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Arnold SCHOENBERG (1874-1951)
Violin Concerto [34:59]
Verklärte Nacht [28:06]
Isabelle Faust (violin)
Anne Katharina Scheiber (violin), Antoine Tamestit, Danusha Waskiewicz (violas), Christian Poltéra, Jean-Guihen Queyras (cellos)
Swedish Radio Symphony Orchestra/Daniel Harding
rec. 2018/19, Teldex Studio, Berlin; Berwaldhallen, Stockholm
HARMONIA MUNDI HMM902341 [63:12]

This disc is a sparkling treasure, a beauty with the potential to change your understanding of Schoenberg’s music.

The booklet notes make the point that we have here two works from opposite ends of the composer’s life and career: Verklärte Nacht comes from the composer’s early, hyper-Romantic period in Austria, when he called himself Schönberg, while the Violin Concerto dates from the ‘30s in the USA, when he called himself Schoenberg. They make a wonderful pair of companion pieces, and there’s no one finer than Isabelle Faust to take us through them both.

Her previous collaborations with Daniel Harding and the Swedish RSO, in Brahms and Bartók, have been complete winners, and so it proves here. Her tone in the violin’s opening line is as chocolaty-dark as though it were being played by a viola, and the orchestral forces surround her with transparent, crystalline sound that makes you sit up and take notice from the off. Faust understands that, if you know how to uncover it, then this is a work of great beauty, not just intellectual rigour, and every phrase is crafted with the greatest sensitivity to nuance and colour. Listen to the way her double-stopping interacts with the spiky winds of the first movement, or the dance-like quality to the way she presents the second main theme. In the chilly second movement, there is horror among the beauty as the violin dances with the spectral orchestral line, while Faust leads the finale like an infernal dance, going out on a limb in front of the orchestra while they writhe maniacally behind her. Overall there’s a tone of joy, which isn’t a word you frequently associate with Schoenberg, and having Faust as the soloist encouraged everybody to up their game. It goes without saying that her third movement cadenza is breathtaking.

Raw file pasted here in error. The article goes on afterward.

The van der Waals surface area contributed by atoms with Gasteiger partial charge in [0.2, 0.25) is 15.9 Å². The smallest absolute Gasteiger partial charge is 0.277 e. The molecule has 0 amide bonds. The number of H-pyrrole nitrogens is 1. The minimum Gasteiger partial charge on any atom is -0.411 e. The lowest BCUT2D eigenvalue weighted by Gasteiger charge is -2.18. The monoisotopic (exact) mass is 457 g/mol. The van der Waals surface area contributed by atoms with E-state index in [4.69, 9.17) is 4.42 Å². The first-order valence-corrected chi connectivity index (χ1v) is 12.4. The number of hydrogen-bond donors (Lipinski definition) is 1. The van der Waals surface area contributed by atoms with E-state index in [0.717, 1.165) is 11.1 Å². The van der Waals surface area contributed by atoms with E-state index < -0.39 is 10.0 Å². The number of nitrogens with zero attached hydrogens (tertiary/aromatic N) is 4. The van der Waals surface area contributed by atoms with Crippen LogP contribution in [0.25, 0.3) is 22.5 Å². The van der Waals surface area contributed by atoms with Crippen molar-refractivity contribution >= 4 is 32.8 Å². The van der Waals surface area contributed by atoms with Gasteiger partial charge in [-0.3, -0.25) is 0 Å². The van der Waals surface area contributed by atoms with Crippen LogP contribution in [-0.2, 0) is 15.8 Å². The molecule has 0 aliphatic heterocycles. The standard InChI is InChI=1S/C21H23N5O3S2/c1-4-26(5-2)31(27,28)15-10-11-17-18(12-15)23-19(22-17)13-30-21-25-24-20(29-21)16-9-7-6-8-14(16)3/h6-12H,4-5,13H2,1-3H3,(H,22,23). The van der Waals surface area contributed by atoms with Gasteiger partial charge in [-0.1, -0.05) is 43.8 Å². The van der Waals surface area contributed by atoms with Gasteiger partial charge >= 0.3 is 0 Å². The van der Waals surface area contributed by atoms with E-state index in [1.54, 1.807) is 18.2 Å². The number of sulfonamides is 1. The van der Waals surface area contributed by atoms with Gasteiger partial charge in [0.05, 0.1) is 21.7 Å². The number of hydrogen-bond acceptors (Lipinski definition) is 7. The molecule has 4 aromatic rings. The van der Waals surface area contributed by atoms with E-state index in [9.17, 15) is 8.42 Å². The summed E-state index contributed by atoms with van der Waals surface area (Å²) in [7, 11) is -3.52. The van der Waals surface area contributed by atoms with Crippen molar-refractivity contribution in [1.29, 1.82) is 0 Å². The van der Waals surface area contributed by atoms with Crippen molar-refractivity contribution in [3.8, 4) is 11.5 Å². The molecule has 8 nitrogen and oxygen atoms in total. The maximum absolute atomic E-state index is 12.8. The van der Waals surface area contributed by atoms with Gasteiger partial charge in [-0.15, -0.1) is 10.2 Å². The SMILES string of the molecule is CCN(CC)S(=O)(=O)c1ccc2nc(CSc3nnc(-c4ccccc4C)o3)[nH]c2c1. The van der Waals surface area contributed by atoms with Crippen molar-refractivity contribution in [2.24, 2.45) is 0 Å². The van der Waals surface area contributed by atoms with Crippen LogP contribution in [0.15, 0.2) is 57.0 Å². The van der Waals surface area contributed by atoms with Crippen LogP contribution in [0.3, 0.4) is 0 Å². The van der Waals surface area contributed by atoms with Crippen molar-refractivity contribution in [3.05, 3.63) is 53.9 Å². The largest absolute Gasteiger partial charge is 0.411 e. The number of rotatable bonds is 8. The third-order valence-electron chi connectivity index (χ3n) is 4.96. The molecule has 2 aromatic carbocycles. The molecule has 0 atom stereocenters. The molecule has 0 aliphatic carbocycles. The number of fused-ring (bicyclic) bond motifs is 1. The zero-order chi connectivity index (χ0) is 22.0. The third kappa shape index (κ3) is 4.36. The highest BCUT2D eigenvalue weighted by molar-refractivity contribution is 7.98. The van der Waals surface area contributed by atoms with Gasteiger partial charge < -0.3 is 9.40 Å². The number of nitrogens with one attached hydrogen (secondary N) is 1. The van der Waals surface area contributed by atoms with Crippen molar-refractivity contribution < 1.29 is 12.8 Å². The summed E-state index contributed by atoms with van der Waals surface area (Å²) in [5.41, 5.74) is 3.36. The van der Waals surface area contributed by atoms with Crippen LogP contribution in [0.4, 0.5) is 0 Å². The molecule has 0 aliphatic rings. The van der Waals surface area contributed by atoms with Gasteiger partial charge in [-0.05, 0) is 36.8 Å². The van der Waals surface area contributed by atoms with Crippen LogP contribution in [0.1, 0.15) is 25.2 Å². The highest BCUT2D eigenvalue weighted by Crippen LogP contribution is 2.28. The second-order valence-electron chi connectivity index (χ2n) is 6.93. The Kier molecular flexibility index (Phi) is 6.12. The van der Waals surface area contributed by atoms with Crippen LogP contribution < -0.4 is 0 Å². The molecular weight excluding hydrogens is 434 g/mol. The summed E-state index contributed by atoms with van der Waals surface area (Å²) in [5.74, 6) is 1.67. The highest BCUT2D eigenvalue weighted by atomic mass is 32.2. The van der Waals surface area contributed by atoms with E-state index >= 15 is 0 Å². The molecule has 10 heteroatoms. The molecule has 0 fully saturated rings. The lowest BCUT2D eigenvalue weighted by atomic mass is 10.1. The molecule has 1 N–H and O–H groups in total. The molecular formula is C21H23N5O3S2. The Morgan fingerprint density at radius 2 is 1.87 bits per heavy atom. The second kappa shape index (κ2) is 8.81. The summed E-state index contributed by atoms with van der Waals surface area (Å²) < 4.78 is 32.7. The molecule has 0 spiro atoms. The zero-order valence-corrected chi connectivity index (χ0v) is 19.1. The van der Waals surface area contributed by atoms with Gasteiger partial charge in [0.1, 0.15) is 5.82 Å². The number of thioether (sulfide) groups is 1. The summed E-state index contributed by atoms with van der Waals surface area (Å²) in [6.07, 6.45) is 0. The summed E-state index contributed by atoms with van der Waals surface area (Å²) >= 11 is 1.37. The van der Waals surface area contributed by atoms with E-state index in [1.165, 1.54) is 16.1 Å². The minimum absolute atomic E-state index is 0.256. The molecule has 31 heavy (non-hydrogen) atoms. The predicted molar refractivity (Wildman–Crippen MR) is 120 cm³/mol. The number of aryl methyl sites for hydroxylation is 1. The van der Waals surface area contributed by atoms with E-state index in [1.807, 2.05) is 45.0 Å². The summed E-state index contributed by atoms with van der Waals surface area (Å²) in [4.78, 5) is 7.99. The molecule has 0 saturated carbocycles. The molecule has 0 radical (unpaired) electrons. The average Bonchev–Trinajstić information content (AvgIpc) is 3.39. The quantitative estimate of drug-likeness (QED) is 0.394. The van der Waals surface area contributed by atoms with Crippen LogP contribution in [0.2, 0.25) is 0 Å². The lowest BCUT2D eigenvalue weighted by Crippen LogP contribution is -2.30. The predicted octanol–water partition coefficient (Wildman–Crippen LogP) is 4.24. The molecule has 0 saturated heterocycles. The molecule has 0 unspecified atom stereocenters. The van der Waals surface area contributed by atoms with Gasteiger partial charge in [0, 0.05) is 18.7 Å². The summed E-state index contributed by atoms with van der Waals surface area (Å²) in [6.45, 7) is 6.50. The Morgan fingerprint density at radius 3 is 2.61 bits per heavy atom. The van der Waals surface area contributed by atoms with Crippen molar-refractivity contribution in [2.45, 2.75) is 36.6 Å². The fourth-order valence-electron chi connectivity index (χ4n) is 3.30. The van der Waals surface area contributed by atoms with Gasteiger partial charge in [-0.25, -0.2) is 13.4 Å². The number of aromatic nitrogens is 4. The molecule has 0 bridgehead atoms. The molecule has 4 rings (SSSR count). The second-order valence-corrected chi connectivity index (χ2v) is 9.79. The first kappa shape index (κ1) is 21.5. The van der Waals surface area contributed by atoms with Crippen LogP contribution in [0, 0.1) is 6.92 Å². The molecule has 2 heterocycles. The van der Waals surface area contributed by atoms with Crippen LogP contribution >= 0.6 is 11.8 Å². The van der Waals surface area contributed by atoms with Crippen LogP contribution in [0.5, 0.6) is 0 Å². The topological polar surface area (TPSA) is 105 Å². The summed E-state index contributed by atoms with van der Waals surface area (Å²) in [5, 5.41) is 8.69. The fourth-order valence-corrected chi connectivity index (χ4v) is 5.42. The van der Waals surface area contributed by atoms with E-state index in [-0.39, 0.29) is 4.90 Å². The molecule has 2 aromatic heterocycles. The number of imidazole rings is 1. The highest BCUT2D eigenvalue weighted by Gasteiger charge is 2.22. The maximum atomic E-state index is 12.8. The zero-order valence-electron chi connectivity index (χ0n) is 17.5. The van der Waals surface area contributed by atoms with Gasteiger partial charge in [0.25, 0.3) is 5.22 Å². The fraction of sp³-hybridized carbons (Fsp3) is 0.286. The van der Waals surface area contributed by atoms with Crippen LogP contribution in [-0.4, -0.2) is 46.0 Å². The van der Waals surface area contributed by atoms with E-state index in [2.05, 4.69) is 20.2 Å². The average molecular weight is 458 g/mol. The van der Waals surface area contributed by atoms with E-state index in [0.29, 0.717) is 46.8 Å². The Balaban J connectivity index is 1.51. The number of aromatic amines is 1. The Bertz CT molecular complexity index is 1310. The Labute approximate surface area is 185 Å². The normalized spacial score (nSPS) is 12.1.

Daniel Harding’s shape of the structure is superb. He understands that, for all the work’s inventiveness, its structure is remarkably conventional, and he grounds it firmly in the Viennese tradition to which it is the successor. The orchestra match him with playing of commitment, precision and delectable beauty. In short, this is a winner.

The coupling of Verklärte Nacht, in the string sextet version, is equally tremendous, played with rapt sensitivity and the kind of collegiate music-making that only comes with musicians that know and trust each other deeply. In fact, it put me in mind of the Schumann concerto project that Faust did with Alexander Melnikov and Jean-Guihen Queyras where, over three discs, they played a concerto each and then joined forces for Schumann’s three piano trios (review). Faust has clearly built up a huge legacy of trust to assemble a team like this - who else could get stars like Queyras and Antoine Tamestit to play as part of a sextet?! - and, more importantly, to get them to play with such dedication and collegiate warmth. Listen, for example, to the trembling semiquavers that accompany the woman’s outpouring of her sad story, leading into music of the darkest devastation, before dissolving into music of shimmering warmth that accompanies the man’s generously passionate response. The last five minutes will give you the tingles. It’s a tremendous performance, close to a first choice if you’re looking for the sextet version of Verklärte Nacht, and the recorded sound helps it to breathe with transparency and great beauty.

So, in performances like these, what’s not to like? These bookends to Schoenberg’s career show what a versatile and important musician he was; someone to respect, admire and even, perhaps, to love.

Simon Thompson

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